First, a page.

The scenery in the region is some of the finest in Scotland and is dotted with medieval castles, deserted beaches with only seals for company, and traditional fishing villages that have stood for millennia. Our itinerary was not dictated by tour operators or ferry schedules; we could spend as much or as little time as we liked at our destinations.
Our visit to the tiny island of Staffa with its distinctive hexagonal columns and the magnificent Fingal’s Cave was a real highlight. After paddling around the caves, we moored our boards and explored the island by foot. As we sat and ate our picnic lunch in peace above the cliffs, smugly watching boatloads of tourists being ferried away, we had the entire island almost to ourselves.
That day, as we entered the water on our boards, Stefan called down to us: “Just take a moment to appreciate where you are and what you’re doing. You’re on a paddleboard, next to a tall ship off the west coast of Scotland. What more could you want?” He winked at us.
Looking back at the ship across the open sea, with the island of Staffa up ahead and the Atlantic Ocean stretching out to my left, I suddenly felt very small and so very free. I took a deep breath and dug my paddle into the water. What else could I possibly want?
We roughly followed the below itinerary, but as mentioned, the ship and the route really are in the hands of the guests.
Day 1: Meet at Oban, embark ship, sail to Loch Spelve
Day 2: Paddleboard Loch Spelve and Loch Uisg, meet ship, sail to Lochbuie
Day 3: Sail to near the Sound of Iona, paddleboard into sound, visit Iona, sail to Loch Scridain
Day 4: Sail to Staffa, explore Staffa via paddleboard, sail to Sound of Ulva, hike around the area
Day 5: Paddleboard around Sound of Ulva, lunch at The Boathouse, sail to Tobermory, dinner on shore
Day 6: Sail to Loch Sunart, paddleboard along the sound, return to ship and relax
Day 7: Sail to Oban, paddleboard into harbor, disembark ship
Tall ship sailing adventures: The Essentials
What: Six nights, seven days of tall ship sailing adventures aboard the square-rigger Lady of Avenel.
Life on board the Lady of Avenel was far more comfortable than I expected. The ship can sleep up to 12 guests sharing two-berth cabins, which are warm, comfortable and include mains electricity and even a small sink.
The mess deck was cozy and comfortable with space to sit around two large tables. There was a small wood burner if needed along with plenty of sailing books, maps and charts to give that real old-world charm to the experience.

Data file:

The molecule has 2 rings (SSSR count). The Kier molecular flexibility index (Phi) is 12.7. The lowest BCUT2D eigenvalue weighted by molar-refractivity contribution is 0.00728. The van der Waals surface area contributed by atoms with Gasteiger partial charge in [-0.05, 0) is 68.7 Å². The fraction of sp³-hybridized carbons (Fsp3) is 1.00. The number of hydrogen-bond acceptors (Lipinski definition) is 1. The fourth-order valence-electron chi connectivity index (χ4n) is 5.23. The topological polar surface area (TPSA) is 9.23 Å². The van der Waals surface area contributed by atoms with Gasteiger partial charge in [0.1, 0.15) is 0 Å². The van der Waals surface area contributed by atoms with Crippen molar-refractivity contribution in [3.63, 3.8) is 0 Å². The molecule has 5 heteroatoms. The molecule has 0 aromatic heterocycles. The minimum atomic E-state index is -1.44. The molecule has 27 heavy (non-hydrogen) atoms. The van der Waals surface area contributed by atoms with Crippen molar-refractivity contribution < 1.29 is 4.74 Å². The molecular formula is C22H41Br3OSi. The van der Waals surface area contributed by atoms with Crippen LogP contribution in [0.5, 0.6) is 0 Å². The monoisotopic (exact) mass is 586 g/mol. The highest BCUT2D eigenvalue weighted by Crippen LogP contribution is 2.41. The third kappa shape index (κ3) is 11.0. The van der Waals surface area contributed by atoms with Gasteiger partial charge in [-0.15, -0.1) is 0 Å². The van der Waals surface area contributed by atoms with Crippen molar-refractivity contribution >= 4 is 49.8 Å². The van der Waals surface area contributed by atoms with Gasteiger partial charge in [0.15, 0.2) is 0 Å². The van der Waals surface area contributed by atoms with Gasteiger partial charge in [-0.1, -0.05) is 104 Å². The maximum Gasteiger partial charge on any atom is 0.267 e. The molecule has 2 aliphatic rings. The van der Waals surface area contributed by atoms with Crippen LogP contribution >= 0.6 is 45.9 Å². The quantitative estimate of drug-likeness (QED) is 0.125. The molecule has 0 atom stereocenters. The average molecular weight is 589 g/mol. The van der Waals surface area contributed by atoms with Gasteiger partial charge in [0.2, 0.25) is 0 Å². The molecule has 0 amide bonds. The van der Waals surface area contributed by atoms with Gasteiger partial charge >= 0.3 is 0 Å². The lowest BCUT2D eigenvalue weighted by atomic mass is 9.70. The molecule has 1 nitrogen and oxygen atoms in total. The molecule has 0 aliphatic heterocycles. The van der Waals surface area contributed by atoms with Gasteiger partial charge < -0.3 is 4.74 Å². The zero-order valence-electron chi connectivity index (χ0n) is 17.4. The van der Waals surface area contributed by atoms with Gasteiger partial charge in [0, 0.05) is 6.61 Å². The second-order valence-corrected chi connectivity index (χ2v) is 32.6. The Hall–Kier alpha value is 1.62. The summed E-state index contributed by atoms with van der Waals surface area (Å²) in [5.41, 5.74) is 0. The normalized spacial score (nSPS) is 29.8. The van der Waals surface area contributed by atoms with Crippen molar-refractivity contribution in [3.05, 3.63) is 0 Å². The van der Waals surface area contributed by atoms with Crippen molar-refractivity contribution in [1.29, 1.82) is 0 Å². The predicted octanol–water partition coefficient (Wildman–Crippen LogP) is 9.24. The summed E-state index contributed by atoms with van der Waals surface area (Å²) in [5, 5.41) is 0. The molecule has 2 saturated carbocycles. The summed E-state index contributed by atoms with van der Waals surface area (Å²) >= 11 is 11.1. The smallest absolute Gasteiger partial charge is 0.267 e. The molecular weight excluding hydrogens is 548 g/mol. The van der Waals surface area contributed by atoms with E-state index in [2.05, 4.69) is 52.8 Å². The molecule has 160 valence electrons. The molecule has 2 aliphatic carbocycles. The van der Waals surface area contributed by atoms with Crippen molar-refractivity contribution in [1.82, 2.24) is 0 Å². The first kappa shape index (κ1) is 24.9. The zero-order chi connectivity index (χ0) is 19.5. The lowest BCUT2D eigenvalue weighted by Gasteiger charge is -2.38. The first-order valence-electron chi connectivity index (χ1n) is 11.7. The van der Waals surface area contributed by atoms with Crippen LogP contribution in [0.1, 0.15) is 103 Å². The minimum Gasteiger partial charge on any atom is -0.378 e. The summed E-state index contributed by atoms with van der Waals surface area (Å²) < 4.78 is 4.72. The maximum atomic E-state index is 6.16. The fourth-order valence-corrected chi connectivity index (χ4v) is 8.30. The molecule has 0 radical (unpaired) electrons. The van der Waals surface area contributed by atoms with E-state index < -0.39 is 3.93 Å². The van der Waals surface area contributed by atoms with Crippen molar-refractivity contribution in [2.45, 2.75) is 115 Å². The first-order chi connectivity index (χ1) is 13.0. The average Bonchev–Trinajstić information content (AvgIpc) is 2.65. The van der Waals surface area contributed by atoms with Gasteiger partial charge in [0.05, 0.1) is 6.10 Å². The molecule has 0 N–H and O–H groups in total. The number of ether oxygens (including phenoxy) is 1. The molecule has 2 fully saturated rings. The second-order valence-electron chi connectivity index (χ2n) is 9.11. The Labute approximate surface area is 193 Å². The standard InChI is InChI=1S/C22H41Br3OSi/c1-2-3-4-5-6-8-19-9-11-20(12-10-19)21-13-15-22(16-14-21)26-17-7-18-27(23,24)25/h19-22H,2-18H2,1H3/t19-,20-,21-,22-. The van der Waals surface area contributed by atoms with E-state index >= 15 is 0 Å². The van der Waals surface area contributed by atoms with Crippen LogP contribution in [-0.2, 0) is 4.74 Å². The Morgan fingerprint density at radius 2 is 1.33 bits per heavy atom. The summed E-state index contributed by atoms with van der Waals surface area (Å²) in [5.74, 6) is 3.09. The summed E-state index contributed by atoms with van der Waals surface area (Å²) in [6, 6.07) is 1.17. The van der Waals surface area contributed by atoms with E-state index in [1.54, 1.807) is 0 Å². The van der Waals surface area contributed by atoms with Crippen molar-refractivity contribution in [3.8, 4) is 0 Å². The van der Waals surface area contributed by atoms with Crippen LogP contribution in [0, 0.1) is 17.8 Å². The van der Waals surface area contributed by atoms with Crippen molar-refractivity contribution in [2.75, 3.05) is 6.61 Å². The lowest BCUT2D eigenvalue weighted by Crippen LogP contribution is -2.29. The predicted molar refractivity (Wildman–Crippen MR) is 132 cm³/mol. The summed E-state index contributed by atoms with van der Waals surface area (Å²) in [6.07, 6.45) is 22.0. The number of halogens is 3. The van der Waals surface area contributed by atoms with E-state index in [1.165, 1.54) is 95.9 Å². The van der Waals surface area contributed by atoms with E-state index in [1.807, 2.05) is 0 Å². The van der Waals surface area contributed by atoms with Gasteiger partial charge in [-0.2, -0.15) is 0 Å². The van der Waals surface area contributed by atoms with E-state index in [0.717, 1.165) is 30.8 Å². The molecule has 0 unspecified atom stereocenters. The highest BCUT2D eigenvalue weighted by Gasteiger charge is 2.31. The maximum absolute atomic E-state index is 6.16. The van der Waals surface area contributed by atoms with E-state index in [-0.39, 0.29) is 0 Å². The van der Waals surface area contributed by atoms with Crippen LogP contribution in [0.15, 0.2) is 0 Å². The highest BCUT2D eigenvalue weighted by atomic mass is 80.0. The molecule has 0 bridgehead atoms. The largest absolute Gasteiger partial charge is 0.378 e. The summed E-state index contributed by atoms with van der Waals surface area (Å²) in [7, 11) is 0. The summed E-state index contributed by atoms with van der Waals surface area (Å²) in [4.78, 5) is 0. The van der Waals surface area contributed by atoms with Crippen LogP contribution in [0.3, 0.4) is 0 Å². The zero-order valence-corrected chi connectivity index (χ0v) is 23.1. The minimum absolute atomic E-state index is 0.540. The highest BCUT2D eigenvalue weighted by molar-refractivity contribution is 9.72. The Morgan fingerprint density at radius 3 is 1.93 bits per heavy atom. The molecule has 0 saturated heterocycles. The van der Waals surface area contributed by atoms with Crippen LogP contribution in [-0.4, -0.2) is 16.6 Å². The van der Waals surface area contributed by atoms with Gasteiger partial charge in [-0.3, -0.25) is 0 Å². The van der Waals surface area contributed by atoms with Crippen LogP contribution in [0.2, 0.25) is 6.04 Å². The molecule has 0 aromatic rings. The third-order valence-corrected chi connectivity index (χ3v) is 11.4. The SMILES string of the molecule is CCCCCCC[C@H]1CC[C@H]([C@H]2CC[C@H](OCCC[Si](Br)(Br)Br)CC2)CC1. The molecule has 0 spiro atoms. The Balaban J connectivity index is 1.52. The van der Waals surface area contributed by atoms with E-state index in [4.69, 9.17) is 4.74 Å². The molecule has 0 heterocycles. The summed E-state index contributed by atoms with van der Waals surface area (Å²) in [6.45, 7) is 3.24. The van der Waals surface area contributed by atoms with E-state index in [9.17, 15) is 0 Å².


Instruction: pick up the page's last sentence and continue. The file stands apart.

Meal times were a real surprise. The food was absolutely delicious and plentiful beyond belief with meals usually consisting of three courses. Throughout the day, tea, coffee and treats such as homemade cookies or cakes were available and packed lunches were provided for longer paddling days.
When: The best time to visit Scotland for tall ship sailing adventures and other outdoor activities is during the summer months of June, July and August. However, this is also high season and coincides with school holidays from the end of July through August.
Even though this is – in theory – the summer, the weather in Scotland at any time of year is at best, unpredictable. The summer days are generally milder or warmer than any other time of the year and most importantly offer long hours of daylight – often lingering until 9pm or later.
The shoulder seasons, particularly the months of May and September, can be as mild as summer, so are also good times to visit. October and April are hard to predict!
Winter days, from November through March, are short with tough weather. Only hardened winter mountaineers and skiers venture into the hills and rarely anyone is seen out on the seas apart from local fishermen.
How: The Lady of Avenel runs a range of tall ship sailing adventures. Options include sea kayaking, paddleboarding, wild swimming, mountain walking, father and sons sail training, whisky tours, as well as passage cruises. For 2018 there are even musical themed Sessions and Sail trips planned. The six night/seven day paddleboarding experience costs £1,295 including all food, accommodation, equipment and coaching.
The latest schedules are available on the website but perhaps the best way is to contact Stefan directly (email@example.com) or via their office (firstname.lastname@example.org) for the latest sailings and options available.
I drove up to Oban from the south of England, camping overnight en route but there are bus, rail and air options available. There are two free long-stay car parks in Oban at Longsdale Car Park and Lochavullin Car Park. Both are a 15-minute walk from the town centre.